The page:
Challenges using value co-creation

The value co-creation approach requires a significant commitment of time — not just by PHN staff but also many staff in CMC member agencies, consumers and broader stakeholders. At least initially, it would appear that simply delivering a program independently within an agency is less time-intensive. Formal evaluations are yet to be completed and reported; however, our experiences over 3 years of delivery suggest that investment in strong connections at multiple levels and through many organisations produces better quality for the client and ultimately saves time through a more integrated and collectively planned approach.

The major challenge is giving up long-held models of care that may work for individual agencies but are not effective from a systems perspective. This remains a work in progress, particularly for agencies that are large and complex and for professions that have been delivering care in a particular way for many decades.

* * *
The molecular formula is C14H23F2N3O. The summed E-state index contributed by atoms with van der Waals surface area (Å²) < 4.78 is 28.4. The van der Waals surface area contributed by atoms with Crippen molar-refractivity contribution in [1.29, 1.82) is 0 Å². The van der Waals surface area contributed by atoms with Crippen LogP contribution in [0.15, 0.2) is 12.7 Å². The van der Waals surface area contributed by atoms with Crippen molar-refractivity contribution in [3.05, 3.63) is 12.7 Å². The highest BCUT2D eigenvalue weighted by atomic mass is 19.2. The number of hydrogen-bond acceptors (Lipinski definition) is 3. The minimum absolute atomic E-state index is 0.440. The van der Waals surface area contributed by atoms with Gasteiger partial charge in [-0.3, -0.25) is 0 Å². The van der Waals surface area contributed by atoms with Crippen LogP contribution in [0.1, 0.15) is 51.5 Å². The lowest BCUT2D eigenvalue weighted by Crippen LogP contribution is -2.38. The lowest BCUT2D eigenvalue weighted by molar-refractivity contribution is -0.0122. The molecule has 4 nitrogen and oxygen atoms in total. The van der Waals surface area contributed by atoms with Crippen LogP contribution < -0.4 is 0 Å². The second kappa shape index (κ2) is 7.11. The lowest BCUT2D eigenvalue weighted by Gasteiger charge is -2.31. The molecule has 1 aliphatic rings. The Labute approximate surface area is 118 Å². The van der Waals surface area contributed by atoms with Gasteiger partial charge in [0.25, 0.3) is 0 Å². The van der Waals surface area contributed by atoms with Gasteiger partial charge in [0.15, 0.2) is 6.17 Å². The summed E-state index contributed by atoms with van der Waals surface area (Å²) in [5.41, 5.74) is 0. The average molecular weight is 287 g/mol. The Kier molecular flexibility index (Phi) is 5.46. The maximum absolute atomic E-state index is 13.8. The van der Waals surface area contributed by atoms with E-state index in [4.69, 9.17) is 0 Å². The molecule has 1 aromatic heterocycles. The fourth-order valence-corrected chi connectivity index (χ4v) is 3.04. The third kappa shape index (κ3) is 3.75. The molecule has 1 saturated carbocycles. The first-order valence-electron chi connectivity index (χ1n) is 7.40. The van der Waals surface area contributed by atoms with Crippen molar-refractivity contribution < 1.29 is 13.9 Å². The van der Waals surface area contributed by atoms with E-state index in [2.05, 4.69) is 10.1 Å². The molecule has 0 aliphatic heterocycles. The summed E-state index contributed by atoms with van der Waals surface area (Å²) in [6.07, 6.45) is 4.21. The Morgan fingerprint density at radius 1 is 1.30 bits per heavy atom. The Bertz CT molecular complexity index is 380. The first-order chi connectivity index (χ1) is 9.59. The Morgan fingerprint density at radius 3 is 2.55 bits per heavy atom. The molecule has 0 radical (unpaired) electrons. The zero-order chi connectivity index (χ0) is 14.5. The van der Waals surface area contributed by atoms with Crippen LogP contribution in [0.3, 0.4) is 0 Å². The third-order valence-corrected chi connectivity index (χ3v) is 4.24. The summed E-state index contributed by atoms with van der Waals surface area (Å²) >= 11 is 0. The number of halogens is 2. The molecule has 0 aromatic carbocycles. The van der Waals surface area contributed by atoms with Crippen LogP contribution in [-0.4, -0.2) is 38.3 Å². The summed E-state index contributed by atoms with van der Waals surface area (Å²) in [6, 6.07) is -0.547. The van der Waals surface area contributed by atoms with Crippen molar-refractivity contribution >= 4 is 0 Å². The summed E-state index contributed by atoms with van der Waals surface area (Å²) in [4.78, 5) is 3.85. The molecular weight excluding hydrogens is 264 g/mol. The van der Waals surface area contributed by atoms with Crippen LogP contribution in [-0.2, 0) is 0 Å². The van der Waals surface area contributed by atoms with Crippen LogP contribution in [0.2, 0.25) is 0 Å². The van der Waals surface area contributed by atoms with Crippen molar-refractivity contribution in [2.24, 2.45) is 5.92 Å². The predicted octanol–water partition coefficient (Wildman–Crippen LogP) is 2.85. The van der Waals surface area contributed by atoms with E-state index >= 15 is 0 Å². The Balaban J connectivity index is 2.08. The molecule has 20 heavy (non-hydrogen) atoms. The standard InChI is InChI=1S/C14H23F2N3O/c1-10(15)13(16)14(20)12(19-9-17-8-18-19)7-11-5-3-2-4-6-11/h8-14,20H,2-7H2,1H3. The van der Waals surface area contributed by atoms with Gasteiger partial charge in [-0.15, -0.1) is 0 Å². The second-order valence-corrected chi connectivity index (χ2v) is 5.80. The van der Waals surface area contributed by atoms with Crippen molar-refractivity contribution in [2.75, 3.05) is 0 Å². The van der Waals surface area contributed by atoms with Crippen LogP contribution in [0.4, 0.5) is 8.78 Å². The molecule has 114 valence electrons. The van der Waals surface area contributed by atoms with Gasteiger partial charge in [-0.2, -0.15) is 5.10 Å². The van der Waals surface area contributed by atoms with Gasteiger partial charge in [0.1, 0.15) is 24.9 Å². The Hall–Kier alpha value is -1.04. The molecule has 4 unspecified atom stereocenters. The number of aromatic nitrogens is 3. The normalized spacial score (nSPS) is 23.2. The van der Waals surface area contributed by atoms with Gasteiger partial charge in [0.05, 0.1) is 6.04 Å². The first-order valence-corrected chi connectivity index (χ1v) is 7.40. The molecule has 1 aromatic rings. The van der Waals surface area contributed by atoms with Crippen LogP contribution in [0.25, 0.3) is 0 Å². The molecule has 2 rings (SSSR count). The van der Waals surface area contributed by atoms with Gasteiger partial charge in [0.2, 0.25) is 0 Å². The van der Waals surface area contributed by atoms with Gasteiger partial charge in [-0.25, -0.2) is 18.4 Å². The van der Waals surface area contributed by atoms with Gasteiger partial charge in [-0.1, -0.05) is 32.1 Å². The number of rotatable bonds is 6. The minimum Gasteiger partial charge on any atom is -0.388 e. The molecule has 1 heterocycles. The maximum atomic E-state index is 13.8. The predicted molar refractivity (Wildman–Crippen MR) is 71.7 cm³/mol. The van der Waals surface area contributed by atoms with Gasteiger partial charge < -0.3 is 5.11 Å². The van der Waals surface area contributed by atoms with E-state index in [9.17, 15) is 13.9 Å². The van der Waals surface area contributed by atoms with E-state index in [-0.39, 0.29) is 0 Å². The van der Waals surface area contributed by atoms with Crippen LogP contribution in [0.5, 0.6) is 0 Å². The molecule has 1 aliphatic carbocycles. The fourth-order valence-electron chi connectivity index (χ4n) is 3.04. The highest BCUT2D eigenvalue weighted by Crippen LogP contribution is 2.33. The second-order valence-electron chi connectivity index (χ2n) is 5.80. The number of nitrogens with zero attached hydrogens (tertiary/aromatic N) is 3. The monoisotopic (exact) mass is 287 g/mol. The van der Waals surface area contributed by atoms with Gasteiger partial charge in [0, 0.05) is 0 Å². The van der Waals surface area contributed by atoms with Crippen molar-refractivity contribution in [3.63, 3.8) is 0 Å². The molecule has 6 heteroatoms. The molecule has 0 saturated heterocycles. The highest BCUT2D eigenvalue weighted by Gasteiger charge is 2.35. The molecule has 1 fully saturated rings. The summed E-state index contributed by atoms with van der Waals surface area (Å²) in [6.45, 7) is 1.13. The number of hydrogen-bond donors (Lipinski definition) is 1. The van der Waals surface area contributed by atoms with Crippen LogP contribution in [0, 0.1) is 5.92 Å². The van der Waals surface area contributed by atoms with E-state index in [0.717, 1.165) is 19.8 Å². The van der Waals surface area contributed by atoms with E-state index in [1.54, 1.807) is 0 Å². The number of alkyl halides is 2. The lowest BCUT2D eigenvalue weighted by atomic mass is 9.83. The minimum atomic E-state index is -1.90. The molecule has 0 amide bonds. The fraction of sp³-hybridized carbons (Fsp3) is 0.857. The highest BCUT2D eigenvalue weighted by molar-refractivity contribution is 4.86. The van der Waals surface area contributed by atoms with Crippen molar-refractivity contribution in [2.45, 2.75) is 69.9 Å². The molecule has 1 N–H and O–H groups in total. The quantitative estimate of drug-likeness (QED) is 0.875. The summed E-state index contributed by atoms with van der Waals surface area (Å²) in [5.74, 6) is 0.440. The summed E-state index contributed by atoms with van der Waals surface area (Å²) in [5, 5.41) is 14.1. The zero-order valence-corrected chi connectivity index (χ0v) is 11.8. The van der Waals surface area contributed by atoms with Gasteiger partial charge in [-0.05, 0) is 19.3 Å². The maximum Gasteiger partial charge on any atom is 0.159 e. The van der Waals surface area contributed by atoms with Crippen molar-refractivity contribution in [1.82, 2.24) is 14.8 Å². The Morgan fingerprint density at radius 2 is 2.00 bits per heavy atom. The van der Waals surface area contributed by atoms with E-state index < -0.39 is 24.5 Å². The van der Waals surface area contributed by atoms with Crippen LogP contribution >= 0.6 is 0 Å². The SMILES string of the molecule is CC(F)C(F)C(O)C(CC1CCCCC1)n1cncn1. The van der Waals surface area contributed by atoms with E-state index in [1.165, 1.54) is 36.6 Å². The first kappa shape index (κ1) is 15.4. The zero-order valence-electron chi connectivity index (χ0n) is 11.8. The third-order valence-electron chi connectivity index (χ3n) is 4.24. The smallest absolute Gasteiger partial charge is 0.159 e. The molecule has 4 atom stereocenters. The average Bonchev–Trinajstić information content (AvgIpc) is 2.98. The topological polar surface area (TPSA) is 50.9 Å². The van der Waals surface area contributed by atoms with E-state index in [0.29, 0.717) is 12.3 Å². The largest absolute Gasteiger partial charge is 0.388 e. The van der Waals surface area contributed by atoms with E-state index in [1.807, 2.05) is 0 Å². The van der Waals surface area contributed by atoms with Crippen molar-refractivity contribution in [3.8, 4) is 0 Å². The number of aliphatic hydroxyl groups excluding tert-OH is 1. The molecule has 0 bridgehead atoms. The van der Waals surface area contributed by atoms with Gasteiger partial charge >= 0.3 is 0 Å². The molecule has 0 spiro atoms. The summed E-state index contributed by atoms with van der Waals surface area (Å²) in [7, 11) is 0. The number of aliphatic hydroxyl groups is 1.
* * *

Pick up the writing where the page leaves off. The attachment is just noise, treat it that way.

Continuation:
Conclusion

The challenges of consistently delivering a program by working through eight separate agencies are considerable. The style and approach of the PHN as backbone to this initiative has a significant impact on the processes and outcomes. The use of value co-creation and collective impact has produced better outcomes for mental health consumers and their families, and has ensured that resources have been applied efficiently to create lasting system improvements.


Provenance: Commissioned; externally peer reviewed.

  • Jeff Cheverton1
  • Tina Janamian2

  • 1 Brisbane North Primary Health Network, Brisbane, QLD
  • 2 Discipline of General Practice, Centre of Research Excellence - Building Primary Care Quality, Performance and Sustainability via Research Co-Creation, University of Queensland, Brisbane, QLD


Competing interests:

No relevant disclosures.